In April Assembly 1682 Lordships Speech. That he had by
Commission appointed Mr Thomas Grunwyn their Clerk whom he
doubted not they would find Respectful careful & capable.
A Message from the Lower house by Mr Robert Carvile and
Mr John Coode
They bring with them the form of an Oath which they desire
may be Administred by this house to the Clerk of their house whom
they had brought with them to that Purpose.
Which Oath was accordingly Administred to and taken by Mr
Thomas Grunwyn Clerk of the Lower house.
In October Assembly 1682 Lordships Speech " Having by Com-
mission appointed Thomas Grunwyn your Clerk "
In October Assembly 1683. His Lordship further declares to
them that he had by Commission constituted Major Charles Boteler
their Clerk of the Lower house
Mr Thomas Bur ford comes to this house with Major Boteler who
before this house took the Oath of Clerk of the Lower house as
penned by the Upper house
In September Assembly 1694 His Excellency Proposing to the
Board in whom the Right of Chusing a Clerk to the house of Bur-
gesses lay, he was answered that there was a Contest about the same
in Lord Baltimores time but that my Lord did Appoint them a Clerk
at that time; his Excellency did thereupon desire them to enquire
and advise who might be a fit Person to Execute that trust.
Ordered that Commission issue to constitute Clayborn Lomax,
Clerk of the house of Burgesses, to pass the Lesser Seal &c. and to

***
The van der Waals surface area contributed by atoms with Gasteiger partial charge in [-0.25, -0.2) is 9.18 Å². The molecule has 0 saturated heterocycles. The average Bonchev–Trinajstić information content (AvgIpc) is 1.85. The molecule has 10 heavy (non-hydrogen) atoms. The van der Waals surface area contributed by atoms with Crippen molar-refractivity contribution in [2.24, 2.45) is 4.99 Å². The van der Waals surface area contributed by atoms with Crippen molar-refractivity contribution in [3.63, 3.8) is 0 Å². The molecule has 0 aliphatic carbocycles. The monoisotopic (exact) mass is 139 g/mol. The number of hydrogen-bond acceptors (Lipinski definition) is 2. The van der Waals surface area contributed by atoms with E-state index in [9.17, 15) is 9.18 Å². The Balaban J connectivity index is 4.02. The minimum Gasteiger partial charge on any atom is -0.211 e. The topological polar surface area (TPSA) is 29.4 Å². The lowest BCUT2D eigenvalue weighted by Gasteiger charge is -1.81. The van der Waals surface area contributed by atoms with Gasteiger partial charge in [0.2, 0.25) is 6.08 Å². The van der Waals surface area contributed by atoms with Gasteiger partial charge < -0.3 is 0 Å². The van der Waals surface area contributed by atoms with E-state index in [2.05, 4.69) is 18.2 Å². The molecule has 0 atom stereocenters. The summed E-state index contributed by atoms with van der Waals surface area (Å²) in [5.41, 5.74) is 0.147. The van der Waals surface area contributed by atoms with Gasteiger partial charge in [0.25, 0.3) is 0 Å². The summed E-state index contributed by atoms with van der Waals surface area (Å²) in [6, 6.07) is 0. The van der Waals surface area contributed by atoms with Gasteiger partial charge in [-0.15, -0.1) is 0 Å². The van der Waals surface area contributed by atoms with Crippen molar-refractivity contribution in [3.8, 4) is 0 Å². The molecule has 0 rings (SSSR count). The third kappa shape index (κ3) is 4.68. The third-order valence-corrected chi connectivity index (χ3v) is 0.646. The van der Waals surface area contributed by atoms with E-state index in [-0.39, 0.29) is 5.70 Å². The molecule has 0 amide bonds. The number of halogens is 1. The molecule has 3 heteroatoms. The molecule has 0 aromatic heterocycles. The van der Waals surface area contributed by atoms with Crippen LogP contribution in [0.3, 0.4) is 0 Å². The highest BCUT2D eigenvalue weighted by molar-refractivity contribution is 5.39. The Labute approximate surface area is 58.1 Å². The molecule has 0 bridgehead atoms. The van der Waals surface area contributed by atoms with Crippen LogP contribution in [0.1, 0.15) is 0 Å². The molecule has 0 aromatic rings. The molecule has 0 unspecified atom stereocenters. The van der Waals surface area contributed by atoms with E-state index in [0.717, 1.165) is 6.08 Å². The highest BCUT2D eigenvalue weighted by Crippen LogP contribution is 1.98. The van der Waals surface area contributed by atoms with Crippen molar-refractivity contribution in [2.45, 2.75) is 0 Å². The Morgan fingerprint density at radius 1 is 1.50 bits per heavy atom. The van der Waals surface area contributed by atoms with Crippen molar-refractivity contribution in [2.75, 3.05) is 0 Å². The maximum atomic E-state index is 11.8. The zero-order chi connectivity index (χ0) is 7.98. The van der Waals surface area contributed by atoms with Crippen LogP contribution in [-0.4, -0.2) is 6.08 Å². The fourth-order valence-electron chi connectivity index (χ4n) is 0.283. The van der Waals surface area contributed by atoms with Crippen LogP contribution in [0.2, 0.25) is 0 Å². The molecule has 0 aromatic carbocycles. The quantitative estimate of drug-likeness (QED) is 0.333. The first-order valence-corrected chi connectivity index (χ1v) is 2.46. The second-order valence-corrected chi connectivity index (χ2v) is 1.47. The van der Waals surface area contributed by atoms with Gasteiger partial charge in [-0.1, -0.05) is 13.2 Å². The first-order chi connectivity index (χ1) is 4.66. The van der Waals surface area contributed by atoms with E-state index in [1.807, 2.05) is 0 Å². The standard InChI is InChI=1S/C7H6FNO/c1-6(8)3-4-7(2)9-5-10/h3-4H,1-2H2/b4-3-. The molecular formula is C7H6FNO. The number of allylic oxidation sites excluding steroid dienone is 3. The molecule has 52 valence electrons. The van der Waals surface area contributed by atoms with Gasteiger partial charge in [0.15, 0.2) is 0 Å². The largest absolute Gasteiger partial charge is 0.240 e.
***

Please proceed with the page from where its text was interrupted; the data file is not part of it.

run during Pleasure
U. H. J.
Liber No. 34
The House of Delegates desire that Clayborn Lomax may be
Admitted their Clerk, which was Granted and Commission given
him at the Board, under the Lesser Seal of this Province and at the
same time had administred unto him the Oaths appointed by Act
of Parliament instead of the Oaths of Allegiance and Supremacy
as also the usual Oath of Clerk of that house which was signified to
the house by the said Lomax who had Likewise a copy of the Clerks
Oath given him for Satisfaction of the house
In May Assembly 1695 Came Mr Boothby and Major Smalwood
from the house of Burgesses who signified that the house had under-
stood his Excellency being dissatisfyed with the proceedings of
Clayborn Lomax their present Clerk, therefore had by a Vote of
their house made choice of Mr William Bladen to officiate in his
stead and were sent to request his Excellency's Approbation, of the
said Choice; who accordingly was admitted and was approved of
(and being present in Council) had administred unto him the Oaths
appointed by Act of Parliament to be taken instead of the Oaths of